When I asked him whether this exercise didn’t aim at romanticizing the foregone, his response was curt: “That’s where we fault. These people are in complete harmony with their nature. Instead of brushing them as uncivilized, we have to learn from them. Whether we like it or not, the future of the humanity is hidden in these tribal cultures.”

I decided to take a walk to see the range of cooked foods displayed. At the entrance to the event itself participants were served a nutritious welcome drink. Made from ragi millet (right) with a sprinkling of rice grains, the drink was certainly very tasty. Called Mandia jau in the local language, it is actually a ragi gruel. Says Salome Yesudas, a nutritionist from Chennai, “I don’t know why people need to drink colas and other kinds of sodas when you have such healthy drinks available.” Considering that the sale of colas has been on a decline, it will be certainly helpful if someone was to promote Mandia jau. The next time you visit my house, be prepared to taste this exotic drink.

I was at first a little apprehensive at tasting the cooked food displayed. More so, considering that I am a diabetic. But when Salome Yesudas explained to me how most of these food dishes were based on different kinds of millets which are the preferred food for people suffering from lifestyle diseases, I couldn’t control dipping my fingers. Pancakes were made from finger millet (left), foxtail millet, with a little jaggery; cakes from ragi and sesame, and then there were cooked dishes using sorghum, pearl millet, kodo millet, barnyard millet, red rice and with sprinklings of uncultivated fruits and seeds.

Living Farms is now documenting the food recipes and has prepared a nutrition chart detailing the nutrition composition of uncultivated plants. They have also printed posters in English and Oriya on the vast varieties of foods available for a balanced diet, as well as for the summer and winter seasons.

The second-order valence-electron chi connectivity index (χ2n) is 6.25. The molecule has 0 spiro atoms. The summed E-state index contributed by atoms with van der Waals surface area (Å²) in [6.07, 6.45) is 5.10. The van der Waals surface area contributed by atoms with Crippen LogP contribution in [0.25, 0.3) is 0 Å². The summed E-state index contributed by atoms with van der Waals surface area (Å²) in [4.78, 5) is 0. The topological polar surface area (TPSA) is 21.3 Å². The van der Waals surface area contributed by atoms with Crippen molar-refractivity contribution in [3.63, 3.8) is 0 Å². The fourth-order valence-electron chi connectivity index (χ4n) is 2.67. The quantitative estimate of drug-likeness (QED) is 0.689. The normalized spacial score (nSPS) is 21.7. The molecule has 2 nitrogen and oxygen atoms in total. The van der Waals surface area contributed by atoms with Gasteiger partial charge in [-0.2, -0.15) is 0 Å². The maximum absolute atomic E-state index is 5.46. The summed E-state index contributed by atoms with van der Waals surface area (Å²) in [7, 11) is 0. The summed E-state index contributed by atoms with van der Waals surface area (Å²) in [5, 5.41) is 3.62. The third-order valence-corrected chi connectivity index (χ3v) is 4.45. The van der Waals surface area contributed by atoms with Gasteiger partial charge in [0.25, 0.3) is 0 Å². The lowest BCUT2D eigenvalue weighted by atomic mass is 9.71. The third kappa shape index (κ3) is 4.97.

Although the Adivasi Food Festival at Munda was not the first traditional festivals of food that I had visited but what makes me feel encouraged is the efforts being made by some civil society groups to bring back the lost traditions, including the culinary habits.

It also clearly demonstrates that what India needs is not a centralized food security system but a multi-layered decentralized food security system based on the traditional practices in that particular region. Instead of providing the tribal populations with a monthly entitlement of 5 kg of wheat/rice/millets, the focus should be on strengthening the existing food system.

This is only possible if we are able to inculcate a feeling of pride in our traditional systems. The richness of our food culture, which is so intricately linked to the preservation of natural resources, is where it can all begin. I don’t know why our agricultural universities don’t talk about it; I don’t know why our food magazines and food shows never focus on the traditional foods; and I am certainly not surprised why our Planning Commission has no idea as to what the tribal cultures imbibe.

An abridged version of this article appeared in Tehelka, Mar 7, 2014. Issue 11 Vol 11
The Culture of Eating Right

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One of the comments:

Shubhangi Sinha

Absolutely an eye opener!  I am an agriculture graduate and working in Crop Protection industry all the work concerns only 10-12 major crops across India. Rice/Wheat/Maize being the most important ones .. Even fruits and vegetables that are cultivated predominantly are limited. We need to explore our rich food culture and adopt them, also since majority of population is suffering from Lifestyle diseases. Good write up!